Which Hollywood film is based on crypto currency

AI in the cinema: How deepfakes could revolutionize Hollywood

When Hollywood brought a young Carrie Fisher back to the big screen for a brief appearance as Princess Leia in "Rogue One: A Star Wars Story", it was a sensation. After all, the digital creation of human characters is considered the holy grail of visual effects. In order to produce convincing film material in just a few seconds, entire armies of animators model their digital sound for months - picture by picture and in painstaking detail work. But times change. Today Youtubers like Shamook put their own creations online and confidently seek direct comparison with expensive Hollywood productions. For his own version of Princess Leia, Shamook, as he writes, needed nothing more than a PC, a few hundred pictures of Carrie Fisher from the old "Star Wars" films and a day of computing time. Anyone looking at the result suspects that Hollywood is about to change its paradigm.

Video manipulations like this are based on the rapid development of machine learning, a sub-category of artificial intelligence. In the meantime, the term "deepfake" has become established for this, an artificial word that is composed of the depth of the neural networks used and the English word for falsification. The most common form of deepfakes are "face swaps". An algorithm swaps the face of an actor in a video for another face, frame by frame, while the facial expressions of the original are largely retained. The technology is now so widespread and so easy to use that the internet is literally inundated with fun videos. So if you always thought that Sylvester Stallone might have been the better terminator after all, or if you'd rather see Jim Carrey swinging the ax in "The Shining" instead of Jack Nicholson, you should check out the YouTube channel "Ctrl Shift Face . " "recommended.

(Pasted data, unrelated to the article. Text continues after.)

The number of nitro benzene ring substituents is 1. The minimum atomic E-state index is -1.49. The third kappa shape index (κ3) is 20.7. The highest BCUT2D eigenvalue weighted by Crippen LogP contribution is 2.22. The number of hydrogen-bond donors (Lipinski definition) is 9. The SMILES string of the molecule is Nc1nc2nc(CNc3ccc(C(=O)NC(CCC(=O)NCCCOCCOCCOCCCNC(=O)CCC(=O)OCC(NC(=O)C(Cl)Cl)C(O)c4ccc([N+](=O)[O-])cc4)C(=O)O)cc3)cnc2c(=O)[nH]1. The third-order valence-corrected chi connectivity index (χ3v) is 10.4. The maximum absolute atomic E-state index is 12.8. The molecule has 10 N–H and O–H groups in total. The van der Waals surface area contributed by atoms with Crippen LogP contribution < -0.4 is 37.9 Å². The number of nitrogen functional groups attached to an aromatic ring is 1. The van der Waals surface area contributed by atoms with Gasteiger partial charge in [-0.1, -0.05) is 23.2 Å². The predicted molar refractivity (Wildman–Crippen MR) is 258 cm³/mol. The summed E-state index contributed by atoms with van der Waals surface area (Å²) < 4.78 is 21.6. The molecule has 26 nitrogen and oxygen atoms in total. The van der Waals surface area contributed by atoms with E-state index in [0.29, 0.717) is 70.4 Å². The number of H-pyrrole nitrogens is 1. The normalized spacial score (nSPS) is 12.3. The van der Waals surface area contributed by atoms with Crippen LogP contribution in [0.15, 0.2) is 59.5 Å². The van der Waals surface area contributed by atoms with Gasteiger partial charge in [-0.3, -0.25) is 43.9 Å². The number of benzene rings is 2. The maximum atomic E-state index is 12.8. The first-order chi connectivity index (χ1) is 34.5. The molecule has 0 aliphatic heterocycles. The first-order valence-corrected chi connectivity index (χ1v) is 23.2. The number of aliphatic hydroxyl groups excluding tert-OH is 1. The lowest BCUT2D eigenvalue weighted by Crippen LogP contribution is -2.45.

Artificial neural networks in the form of so-called auto-encoders are usually used for face swaps. Using as many images as possible, you will first learn to reduce a face to its essential features and then to reconstruct the original from them. In the case of deepfakes, however, the original should be replaced by another face with the same facial expression. Put simply, the image is reconstructed in this case with a different network that has been trained on the new face. However, it decides for itself which features the network considers to be "essential" in this process, and the details are often incomprehensible to its human trainers. The only important thing is that it reduces all faces to the same set of features. This is the only way it can reconstruct another face with the exact same facial expression based on the data obtained.